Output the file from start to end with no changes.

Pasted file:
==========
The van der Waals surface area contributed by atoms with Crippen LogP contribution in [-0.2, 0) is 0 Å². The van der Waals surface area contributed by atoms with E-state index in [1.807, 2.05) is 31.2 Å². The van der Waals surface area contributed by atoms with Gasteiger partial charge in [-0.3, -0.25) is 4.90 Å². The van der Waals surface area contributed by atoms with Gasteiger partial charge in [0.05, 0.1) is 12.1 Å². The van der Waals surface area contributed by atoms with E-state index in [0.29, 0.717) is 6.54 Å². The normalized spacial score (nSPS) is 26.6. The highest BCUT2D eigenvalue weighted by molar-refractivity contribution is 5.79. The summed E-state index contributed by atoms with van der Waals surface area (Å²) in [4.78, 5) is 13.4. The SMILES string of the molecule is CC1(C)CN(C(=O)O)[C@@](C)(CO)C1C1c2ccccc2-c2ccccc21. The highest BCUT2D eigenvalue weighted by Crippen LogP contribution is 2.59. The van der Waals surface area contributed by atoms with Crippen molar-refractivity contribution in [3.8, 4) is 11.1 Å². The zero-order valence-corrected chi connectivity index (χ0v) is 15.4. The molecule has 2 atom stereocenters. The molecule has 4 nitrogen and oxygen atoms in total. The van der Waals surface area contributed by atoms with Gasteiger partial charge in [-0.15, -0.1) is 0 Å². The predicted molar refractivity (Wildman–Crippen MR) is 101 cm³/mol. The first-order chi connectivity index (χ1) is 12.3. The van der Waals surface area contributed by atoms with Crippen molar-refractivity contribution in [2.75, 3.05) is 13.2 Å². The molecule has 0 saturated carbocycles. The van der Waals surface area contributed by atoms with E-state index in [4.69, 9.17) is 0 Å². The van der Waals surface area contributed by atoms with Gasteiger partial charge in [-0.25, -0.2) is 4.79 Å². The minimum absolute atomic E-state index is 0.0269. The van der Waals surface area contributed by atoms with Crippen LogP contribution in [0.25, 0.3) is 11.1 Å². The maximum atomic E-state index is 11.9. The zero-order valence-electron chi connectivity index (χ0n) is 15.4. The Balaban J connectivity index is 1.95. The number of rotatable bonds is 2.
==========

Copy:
The van der Waals surface area contributed by atoms with Crippen LogP contribution in [-0.2, 0) is 0 Å². The van der Waals surface area contributed by atoms with E-state index in [1.807, 2.05) is 31.2 Å². The van der Waals surface area contributed by atoms with Gasteiger partial charge in [-0.3, -0.25) is 4.90 Å². The van der Waals surface area contributed by atoms with Gasteiger partial charge in [0.05, 0.1) is 12.1 Å². The van der Waals surface area contributed by atoms with E-state index in [0.29, 0.717) is 6.54 Å². The normalized spacial score (nSPS) is 26.6. The highest BCUT2D eigenvalue weighted by molar-refractivity contribution is 5.79. The summed E-state index contributed by atoms with van der Waals surface area (Å²) in [4.78, 5) is 13.4. The SMILES string of the molecule is CC1(C)CN(C(=O)O)[C@@](C)(CO)C1C1c2ccccc2-c2ccccc21. The highest BCUT2D eigenvalue weighted by Crippen LogP contribution is 2.59. The van der Waals surface area contributed by atoms with Crippen molar-refractivity contribution in [3.8, 4) is 11.1 Å². The zero-order valence-corrected chi connectivity index (χ0v) is 15.4. The molecule has 2 atom stereocenters. The molecule has 4 nitrogen and oxygen atoms in total. The van der Waals surface area contributed by atoms with Gasteiger partial charge in [-0.15, -0.1) is 0 Å². The predicted molar refractivity (Wildman–Crippen MR) is 101 cm³/mol. The first-order chi connectivity index (χ1) is 12.3. The van der Waals surface area contributed by atoms with Crippen molar-refractivity contribution in [2.75, 3.05) is 13.2 Å². The molecule has 0 saturated carbocycles. The van der Waals surface area contributed by atoms with E-state index in [4.69, 9.17) is 0 Å². The van der Waals surface area contributed by atoms with Gasteiger partial charge in [-0.25, -0.2) is 4.79 Å². The minimum absolute atomic E-state index is 0.0269. The van der Waals surface area contributed by atoms with Crippen LogP contribution in [0.25, 0.3) is 11.1 Å². The maximum atomic E-state index is 11.9. The zero-order valence-electron chi connectivity index (χ0n) is 15.4. The Balaban J connectivity index is 1.95. The number of rotatable bonds is 2.